@aka 2010-12-26 14:45:49

Java always calls the method that best suits your argument. Auto boxing and implicit upcasting is only performed if there's no method which can be called without casting / auto boxing.

The List interface specifies two remove methods (please note the naming of the arguments):

  • remove(Object o)
  • remove(int index)

That means that list.remove(1) removes the object at position 1 and remove(new Integer(1)) removes the first occurrence of the specified element from this list.

@decitrig 2011-04-24 15:34:44

Picking a nit: Integer.valueOf(1) is better practice than new Integer(1). The static method can do caching and such, so you'll get better performance.

@assylias 2013-03-14 18:43:30

Peter Lawrey's proposal is better and avoids unnecessary object creations.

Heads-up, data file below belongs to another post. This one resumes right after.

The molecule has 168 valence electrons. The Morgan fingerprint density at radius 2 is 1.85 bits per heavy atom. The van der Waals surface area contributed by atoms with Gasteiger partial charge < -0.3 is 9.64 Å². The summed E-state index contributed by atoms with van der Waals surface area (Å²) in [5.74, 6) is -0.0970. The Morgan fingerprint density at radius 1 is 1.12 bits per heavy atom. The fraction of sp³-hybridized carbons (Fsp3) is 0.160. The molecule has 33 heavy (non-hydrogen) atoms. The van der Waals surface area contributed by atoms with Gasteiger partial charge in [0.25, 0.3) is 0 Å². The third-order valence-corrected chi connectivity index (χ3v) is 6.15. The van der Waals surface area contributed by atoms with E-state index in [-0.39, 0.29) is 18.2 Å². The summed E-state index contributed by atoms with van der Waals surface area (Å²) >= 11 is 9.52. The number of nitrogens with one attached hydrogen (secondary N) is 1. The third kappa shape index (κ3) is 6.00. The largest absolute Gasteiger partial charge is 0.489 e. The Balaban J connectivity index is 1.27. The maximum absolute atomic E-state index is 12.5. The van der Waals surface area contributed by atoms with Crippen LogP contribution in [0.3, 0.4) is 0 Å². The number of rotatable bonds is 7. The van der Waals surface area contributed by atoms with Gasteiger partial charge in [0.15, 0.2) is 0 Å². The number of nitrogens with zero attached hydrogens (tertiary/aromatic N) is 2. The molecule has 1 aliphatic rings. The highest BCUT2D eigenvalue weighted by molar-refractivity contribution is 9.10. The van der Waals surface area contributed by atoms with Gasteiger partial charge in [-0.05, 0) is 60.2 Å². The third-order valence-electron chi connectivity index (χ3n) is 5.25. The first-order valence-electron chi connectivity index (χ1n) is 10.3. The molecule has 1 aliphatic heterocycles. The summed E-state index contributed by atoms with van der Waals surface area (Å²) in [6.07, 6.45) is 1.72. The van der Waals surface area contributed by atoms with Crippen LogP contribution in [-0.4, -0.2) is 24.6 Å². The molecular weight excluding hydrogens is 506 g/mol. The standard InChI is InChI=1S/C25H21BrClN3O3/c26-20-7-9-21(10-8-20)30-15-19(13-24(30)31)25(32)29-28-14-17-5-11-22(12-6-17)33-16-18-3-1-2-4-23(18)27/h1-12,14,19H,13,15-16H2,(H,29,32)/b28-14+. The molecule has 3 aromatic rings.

@Mark Peters 2013-03-14 18:47:14

@assylias: Peter Lawrey's proposal does the exact same thing as decitrig's proposal, only less transparently.

@assylias 2013-03-14 19:35:54

@MarkPeters My comment was about new Integer(1), but I agree that Integer.valueOf(1) or (Integer) 1 are equivalent.

@Stephen C 2010-12-26 14:35:04

Any educated guess on what happens when you execute list.remove(1)? What about list.remove(new Integer(1))?

There is no need to guess. The first case will result in List.remove(int) being called, and the element at position 1 will be removed. The second case will result in List.remove(Integer) being called, and the element whose value is equal to Integer(1) will be removed. In both cases, the Java compiler selects the closest matching overload.

Yes, there is potential for confusion (and bugs) here, but it is a fairly uncommon use-case.

When the two List.remove methods were defined in Java 1.2, the overloads were not ambiguous. The problem only arose with the introduction of generics and autoboxing in Java 1.5. In hind-sight, it would have been better if one of the remove methods had been given a different name. But it is too late now.